Warren Lamb, of Vanderbilt Univer
sity, Miss Mary O'Neal, Miss Char
lotte Egan, Miss Frances Smith, Miss
Katherine Huff, Mr. Lawrence Loomis,
Miss Beatrice Cates, Mr. Frank Mar
burg, and Mr. Edward Todd and Mr.
Burdulis will be in charge of physi
The objectives of the boarding
school will be those activities which
- Continued on Page Five
initiation rites I C
" ( 1 J
"SNA - v s i . N , '
This exclusive and ususual photo of rites whii-h climax initiation .of a
new member of the Ku Klux Klan was taken at Ben Hill, near Atlanta, CtA.,
during the recent induction of pledges of Klan No. 51. Activities of the
Klan, which has been dormant for several years, are again in the spotlight
as a result of allegations that Hugo L. Black, newly appointed to the su
preme court, is a member.
Bird Known As Cape Mae
Warbler Is Ruining Grapes
4 Men To Be Given
Hearing Saturday In
Armory Fraud Cases
Dry Leader Upshaw
To Make 3 Talks
Warrants Served On Four Mem
Here Tuesday, On Orders Of
W. R. Upshaw. of Anheville, a
former Congressman, and well
known lecturer, will fill the pulpit
of the Baptist church on Wednes
day evening at the regular mid
On Wednesday morning at
10:40 o'clock Mr. UpHhaw will
talk to the piipils of the town
ship high school.'
On Thursday evening at 7:30
he will speak at the court house.
The public is invited to all three
To Address Local
Group Fri. Night
Ninth Annual Itanquet Of Fu
ture Farmers Of Waynesville
High School Being Held
Tour Party Will
Be Greeted Here
Plans Underway To Give Them
Apples And Souvenirs As
They Make Brief Stop
"( Paper, save -f,,(V, tho
r' 51 years old. He took the
r the Klu Klux Klan when he
lony. when, indeed, he
-voe supposed to have sufficiently
1T1 rlini.n a . . . . ...
Iijg. im:ier to Know wnat ne
LEdv uch '.a man was nomi
M h ;sid(lnt Roosevelt, and con-
: courtesy tommittee"
:ntinued on page 2
T"a ilie Scenes
.ftis feature gives am"
resting peep int0 the
Wp!taI of movieland.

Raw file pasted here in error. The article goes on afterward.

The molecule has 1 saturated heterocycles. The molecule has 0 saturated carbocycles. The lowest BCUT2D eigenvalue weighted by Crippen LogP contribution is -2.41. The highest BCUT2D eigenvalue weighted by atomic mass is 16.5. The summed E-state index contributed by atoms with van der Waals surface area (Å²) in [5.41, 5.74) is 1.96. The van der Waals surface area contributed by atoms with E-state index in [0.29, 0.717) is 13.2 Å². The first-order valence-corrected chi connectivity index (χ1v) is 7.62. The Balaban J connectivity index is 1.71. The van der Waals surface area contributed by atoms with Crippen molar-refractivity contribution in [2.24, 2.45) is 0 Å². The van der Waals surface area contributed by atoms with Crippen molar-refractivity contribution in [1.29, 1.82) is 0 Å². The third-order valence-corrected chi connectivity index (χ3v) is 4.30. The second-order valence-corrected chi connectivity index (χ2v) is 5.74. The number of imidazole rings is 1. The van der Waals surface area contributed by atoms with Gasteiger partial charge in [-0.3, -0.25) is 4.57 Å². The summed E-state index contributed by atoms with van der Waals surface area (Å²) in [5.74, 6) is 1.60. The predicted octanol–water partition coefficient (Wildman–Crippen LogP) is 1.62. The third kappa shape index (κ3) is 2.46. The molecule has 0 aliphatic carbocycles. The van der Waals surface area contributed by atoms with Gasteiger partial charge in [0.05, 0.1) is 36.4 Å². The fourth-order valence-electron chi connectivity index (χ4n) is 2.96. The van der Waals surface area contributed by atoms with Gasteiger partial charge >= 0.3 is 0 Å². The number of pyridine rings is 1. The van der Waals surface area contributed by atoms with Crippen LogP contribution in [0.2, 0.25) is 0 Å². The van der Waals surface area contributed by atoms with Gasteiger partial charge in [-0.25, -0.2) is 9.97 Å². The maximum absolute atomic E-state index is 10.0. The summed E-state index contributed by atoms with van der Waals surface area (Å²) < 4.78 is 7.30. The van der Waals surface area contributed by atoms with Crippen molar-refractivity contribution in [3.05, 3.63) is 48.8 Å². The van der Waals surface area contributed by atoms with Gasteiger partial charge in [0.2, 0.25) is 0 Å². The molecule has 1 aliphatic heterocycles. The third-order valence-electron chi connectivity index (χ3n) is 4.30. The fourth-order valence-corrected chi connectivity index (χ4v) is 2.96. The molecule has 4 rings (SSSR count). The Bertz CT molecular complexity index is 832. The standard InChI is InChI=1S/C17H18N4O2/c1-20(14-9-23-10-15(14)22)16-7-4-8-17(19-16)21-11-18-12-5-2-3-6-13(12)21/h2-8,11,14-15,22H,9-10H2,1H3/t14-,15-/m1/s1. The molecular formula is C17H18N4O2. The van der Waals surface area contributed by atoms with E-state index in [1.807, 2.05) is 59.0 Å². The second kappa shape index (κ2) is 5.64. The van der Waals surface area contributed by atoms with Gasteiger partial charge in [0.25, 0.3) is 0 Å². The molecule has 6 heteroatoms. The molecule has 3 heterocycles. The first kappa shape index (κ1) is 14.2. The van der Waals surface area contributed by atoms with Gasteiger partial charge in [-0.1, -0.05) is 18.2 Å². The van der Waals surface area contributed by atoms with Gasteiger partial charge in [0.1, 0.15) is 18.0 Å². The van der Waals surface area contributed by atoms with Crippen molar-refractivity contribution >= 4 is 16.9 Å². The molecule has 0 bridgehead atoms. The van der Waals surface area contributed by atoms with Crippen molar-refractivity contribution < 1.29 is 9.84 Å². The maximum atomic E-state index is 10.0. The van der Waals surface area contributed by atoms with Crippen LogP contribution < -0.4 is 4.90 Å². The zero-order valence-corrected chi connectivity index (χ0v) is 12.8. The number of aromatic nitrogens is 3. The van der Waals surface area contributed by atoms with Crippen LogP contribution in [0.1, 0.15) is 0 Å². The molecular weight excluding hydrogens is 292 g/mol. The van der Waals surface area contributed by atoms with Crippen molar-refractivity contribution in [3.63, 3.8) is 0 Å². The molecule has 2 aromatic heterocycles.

ftJ is always interesting,
a na3 pictures of favorite
This week you'll find
feature in 'the second
S. J. Guyer, 71, Given
Burial Here Monday
Approximately 100 travel execu
tives and 30 editors, are scheduled to
arrive in Waynesville Monday morning
about 10:15 o'clock on their first day's
trip of a 2,000-mile tour of North
The tour will begin in Asheville, and
the first day's journey will take them
through the park after lunching at
Sylva, and back to Bryson City for
L. N. Davis, president of the Cham
ber of Commerce, called a meeting
yesterday of a committee to make
definite plans to greet the group which
have been asked to stop on Main
street in front of the court house.
Mr. Davis has named M. H. Bowles
as chairman of the welcoming com
mittee, and plans are being developed
whereby apples and novelty woodwork
souvenirs can be given each member
of the party, together with pamphlets
and folders regarding this immediate
area. The printed matter will be in
envelopes, already stamped, for them
to mail back to their homes.
This is the second such tour of
Three special buses will be used for
the guests, while a special truck will
Last rites were conducted for Sam
uel Jacob Guver, 71, who had taught
for more than thirty-five years in the care for the baggage
Haywood county schools,; on Monday
afternoon, with burial in the Bethel
A brief service was' held at the
Garrett Funeral Home here with Dr.
R. S. Truesdale officiating The ser
vices were continued' at the Bethel
Methodist church, conducted by the
Rev. J. H. Highfill, assisted by Dr.
Serving as pallbearers were John
Rigdon, Fred Crum, Everett B.
Rickman, Ralph Moore, Charles En
glish, Oscar Briggs, L. N. Davis, and
Mr. Guyer was born on May the 12,
1867, in Bethany, Davidson county,
and died at the home of his 'daughter,
Mrs. J. C. Crouser, on Saturday after
noon at 6:30, from a heart attack.
He had been in ill health but his
death was unexpected at this, time.
He came to this county around forty
years ago and had taught in the
county schools for many years. Mrs.
Guyer, whose death occurred seven
years ago, also taught for several
years in the schools. Mr. Guyer in
addition to his teaching had been en
gaged in farming, in the Bethel sec
tion, where he made his home.
He was a member 6f the Lutheran
church of Lexington, N. C, where he
retained his membership. He was a
member of the LaGrange Masonic
: Continued on Page Five-
For I. L. Council!
To Be Held Today
Funeral services will be held this
afternoon at 2 oclock at Grace Epis
copal church for Isaac L. Council